What is Osmosis and How to Deal With It

Osmosis is a degenerative process that occurs inside the fiberglass laminates when water has penetrated thought the gelcoat to the polyester compound. Gelcoat despite it’s excellent properties is not 100% waterproof nor is destined to be waterproof though the life of a boat. Gelcoat loses its impermeability over the years (knocks, natural wear & tear, pores, cracks) and allows water to seep into it progressively.
Once the gelcoat layer has been breached by the sea, the underlying polyester will react chemically with the sea water and decompose by producing acetic acid. Since acetic acid cannot escape back into the water it will slowly build up inside the fiberglass laminates and produce blisters in the skin of the gelcoated surface. Finally these blisters will burst and the liquid inside them will form a greasy brown stain on the hull’s surface.
Osmosis bigger problem is that except from producing blisters in the gelcoat’s surface it also weakens the structural integrity of the boat though the process of osmotic delamination because gelcoat allows sea water to pass though the fiberglass laminates and sea water decomposes the polyester that binds them.
Osmosis treatment with an epoxy base is the best solution for this problem. The first step in osmosis treatment is to scrape the gelcoat surface until its complete removal. Blasting could be also used after the first step for heavily damaged surfaces. Scraping is best done with an mechanical wire brush to eliminate all the gelcoat without damaging the polyester beneath it as well as dry sanding the hull may be required for preparing the surface for the next steps.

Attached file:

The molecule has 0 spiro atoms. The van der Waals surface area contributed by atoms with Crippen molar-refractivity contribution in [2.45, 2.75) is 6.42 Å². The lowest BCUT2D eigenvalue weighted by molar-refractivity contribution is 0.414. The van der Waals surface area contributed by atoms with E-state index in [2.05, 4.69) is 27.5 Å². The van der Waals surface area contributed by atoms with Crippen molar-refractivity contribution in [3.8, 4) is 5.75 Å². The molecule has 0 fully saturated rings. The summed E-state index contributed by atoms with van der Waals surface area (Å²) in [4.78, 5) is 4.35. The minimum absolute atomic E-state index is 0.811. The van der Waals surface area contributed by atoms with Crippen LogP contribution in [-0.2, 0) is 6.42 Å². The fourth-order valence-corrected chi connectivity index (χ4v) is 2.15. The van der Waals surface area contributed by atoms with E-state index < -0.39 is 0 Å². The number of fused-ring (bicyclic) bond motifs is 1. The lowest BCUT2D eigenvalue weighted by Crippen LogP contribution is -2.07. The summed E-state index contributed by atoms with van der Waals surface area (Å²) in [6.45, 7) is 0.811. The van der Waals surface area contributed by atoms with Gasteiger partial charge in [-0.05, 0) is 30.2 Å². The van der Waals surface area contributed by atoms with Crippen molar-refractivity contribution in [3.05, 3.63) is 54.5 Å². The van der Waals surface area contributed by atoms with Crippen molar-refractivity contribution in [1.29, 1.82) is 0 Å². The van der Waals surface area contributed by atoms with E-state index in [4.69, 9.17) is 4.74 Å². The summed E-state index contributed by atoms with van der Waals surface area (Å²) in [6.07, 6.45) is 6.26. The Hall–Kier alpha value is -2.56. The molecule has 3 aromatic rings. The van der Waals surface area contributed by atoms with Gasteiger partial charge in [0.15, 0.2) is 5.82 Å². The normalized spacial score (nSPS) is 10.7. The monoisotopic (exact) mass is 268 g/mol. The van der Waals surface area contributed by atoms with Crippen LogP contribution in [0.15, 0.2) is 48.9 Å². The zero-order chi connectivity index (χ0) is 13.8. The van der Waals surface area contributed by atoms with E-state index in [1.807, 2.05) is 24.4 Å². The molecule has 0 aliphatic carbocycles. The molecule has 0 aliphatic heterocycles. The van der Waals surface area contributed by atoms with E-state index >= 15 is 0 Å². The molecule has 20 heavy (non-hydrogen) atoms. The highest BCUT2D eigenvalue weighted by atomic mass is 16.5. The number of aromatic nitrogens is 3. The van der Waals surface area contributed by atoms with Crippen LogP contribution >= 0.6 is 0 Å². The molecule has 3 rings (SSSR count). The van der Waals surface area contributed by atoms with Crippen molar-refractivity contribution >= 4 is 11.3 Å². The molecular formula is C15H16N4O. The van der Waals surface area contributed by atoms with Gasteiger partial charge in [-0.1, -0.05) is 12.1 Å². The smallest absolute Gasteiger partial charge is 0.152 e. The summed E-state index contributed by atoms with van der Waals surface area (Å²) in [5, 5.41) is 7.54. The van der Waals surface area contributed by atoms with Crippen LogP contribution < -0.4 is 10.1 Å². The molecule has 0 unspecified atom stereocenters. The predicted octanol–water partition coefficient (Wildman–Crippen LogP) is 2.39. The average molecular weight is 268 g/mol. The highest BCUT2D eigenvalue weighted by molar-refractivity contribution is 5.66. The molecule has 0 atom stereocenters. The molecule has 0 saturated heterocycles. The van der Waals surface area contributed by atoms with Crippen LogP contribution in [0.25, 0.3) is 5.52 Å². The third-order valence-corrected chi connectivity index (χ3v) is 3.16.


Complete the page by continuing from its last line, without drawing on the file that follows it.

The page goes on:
The most important step of this process is to let the polyester completely dry, the drying time could take from three months for up to over a year depending on the water volume contained in the polyester, temperature, air moisture and the individual type of the boat. After the boat hull has been thoroughly cleaned and let to dry the first layers of epoxy fillers can be applied and then re-applied until a satisfying result occurs. The epoxy resin is used to form a protective barrier between the boat and the sea water.
Even if blisters have not yet formed on a boat hull this does not indicate that the problem isn’t there, the only way to successfully diagnose an osmosis problem is by using a moisture tool, if the boat has never been epoxy coated it is most likely that such a problem will occur in the future.